The part that was the most interesting for me was getting the opponent name and then the record for both the opponent and the Kings. Since this is live data it allows the records to be updated which I couldn’t do (easily) with the Dodgers programs (hey MLB … anytime you want to have a free API I’m ready!).

Anyway, it was super fun and on November 6 I had the opportunity to actually see it work:

I really like doing fun little projects like this.

Hosing my WiFi set up

I have been wanting to put shelves up in my office above my desk for some time. The problem has been that the ones that are sold at Lowe’s or Home Depot are not really what I wanted (too short) and I’m not a super handy guy with building stuff (that’s more my dad and brother) so I’ve just been putting it off. For an embarrassingly long time.

Last a couple of weekends ago my dad had volunteered to help me out in putting up some shelves.

On Saturday at 8:30 we started. All in all the process went really, really well. Only one extra trip to the hardware store (it’s usually about 3) and the shelves were nice and level.

Since I wanted the shelves above my desk we needed to move it, and all of the electronics that were on it, and plugged into the outlet behind it. This included a UPS / Battery backup that all of my electronics were plugged into.

We moved everything away from the wall, and then I moved it back. No. Big. Deal.

Now, the timing may have just been coincidental, but the next morning I needed to do some work for my job-y job from home. I took my laptop into my office (with the brand new shelves) and plugged it into the UPS.

I noticed the lights flicker and discovered that the WiFi router (my trusty AirPort Extreme) seem to have reset itself.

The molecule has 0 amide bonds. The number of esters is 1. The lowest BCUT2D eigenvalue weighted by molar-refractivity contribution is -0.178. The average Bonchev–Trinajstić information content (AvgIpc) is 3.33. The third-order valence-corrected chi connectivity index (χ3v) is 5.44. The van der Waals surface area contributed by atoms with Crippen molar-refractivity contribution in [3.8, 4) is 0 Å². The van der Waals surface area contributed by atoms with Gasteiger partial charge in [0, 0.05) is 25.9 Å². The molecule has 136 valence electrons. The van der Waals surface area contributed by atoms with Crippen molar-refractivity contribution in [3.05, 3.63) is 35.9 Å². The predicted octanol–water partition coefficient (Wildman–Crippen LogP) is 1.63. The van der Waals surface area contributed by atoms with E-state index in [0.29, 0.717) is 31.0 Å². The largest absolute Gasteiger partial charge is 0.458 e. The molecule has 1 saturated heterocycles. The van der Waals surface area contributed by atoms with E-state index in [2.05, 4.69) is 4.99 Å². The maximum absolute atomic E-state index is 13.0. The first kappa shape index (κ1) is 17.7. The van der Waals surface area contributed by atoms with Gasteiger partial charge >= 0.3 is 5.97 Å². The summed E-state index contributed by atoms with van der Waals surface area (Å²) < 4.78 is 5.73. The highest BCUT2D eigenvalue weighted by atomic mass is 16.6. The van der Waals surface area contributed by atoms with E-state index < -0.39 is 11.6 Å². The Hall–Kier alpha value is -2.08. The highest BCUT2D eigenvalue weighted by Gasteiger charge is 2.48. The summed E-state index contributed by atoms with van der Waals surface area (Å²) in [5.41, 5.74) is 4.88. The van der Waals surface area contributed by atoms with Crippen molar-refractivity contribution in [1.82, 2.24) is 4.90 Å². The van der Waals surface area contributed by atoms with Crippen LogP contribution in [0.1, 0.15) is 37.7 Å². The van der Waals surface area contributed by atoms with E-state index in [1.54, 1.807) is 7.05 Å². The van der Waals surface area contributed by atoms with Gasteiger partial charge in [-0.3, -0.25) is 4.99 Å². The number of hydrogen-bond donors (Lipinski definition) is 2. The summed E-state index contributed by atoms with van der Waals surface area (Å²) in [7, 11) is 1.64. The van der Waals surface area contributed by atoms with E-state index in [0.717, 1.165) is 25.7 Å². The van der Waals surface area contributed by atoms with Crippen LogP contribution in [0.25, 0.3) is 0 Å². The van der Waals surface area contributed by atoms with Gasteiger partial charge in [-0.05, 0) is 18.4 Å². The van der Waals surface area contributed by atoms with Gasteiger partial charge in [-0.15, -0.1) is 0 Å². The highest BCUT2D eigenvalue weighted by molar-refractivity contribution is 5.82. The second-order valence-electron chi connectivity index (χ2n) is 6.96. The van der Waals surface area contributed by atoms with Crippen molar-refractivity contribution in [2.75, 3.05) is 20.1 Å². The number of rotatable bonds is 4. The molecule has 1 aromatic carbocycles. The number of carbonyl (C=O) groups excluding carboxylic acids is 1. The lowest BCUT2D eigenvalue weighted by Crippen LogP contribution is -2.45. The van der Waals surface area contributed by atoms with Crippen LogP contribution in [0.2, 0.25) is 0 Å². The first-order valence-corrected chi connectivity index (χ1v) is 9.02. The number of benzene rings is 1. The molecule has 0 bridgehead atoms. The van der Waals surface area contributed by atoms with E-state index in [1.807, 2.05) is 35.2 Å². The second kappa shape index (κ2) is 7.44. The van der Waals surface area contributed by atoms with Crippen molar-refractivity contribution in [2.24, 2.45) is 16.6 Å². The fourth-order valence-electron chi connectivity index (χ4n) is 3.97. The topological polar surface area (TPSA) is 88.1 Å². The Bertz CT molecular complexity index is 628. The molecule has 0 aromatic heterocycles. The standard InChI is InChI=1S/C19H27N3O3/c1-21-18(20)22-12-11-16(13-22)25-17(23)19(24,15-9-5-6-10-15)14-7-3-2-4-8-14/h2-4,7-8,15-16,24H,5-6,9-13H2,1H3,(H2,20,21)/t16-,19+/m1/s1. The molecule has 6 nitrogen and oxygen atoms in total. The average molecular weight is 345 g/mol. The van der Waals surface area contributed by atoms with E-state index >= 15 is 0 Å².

No big deal. I just rebooted and we were all good.

Later that day I plugged in my iMac and then stuff got real. The lights went out. I figured that the breaker tripped, but the sprinklers next to the breaker were on so I waded out through to the box and turned the breaker back on. Or so I thought. I came back in and the lights were still off.

At this point I freaked out because, well, that’s kind of what I do. I went back out and turned the breaker off and then back on. Lights are back.

OK, lets try this again. I plug the iMac back in and … crap. Lights are off again.

Back to the breaker (at this point the sprinklers are off) so off and on the breaker went.

OK, one last time and … mother f!

Somehow I was able to go from being able to have my UPS plugged in and everything being fine, to not.

OK. Swap out the UPS and put back the Surge Protectors. Everything powers on and we’re good.

Except we’re not. The light on my AirPort Extreme is suddenly not a solid green, but instead a flashing amber. I consult the internet and get a very unhelpful message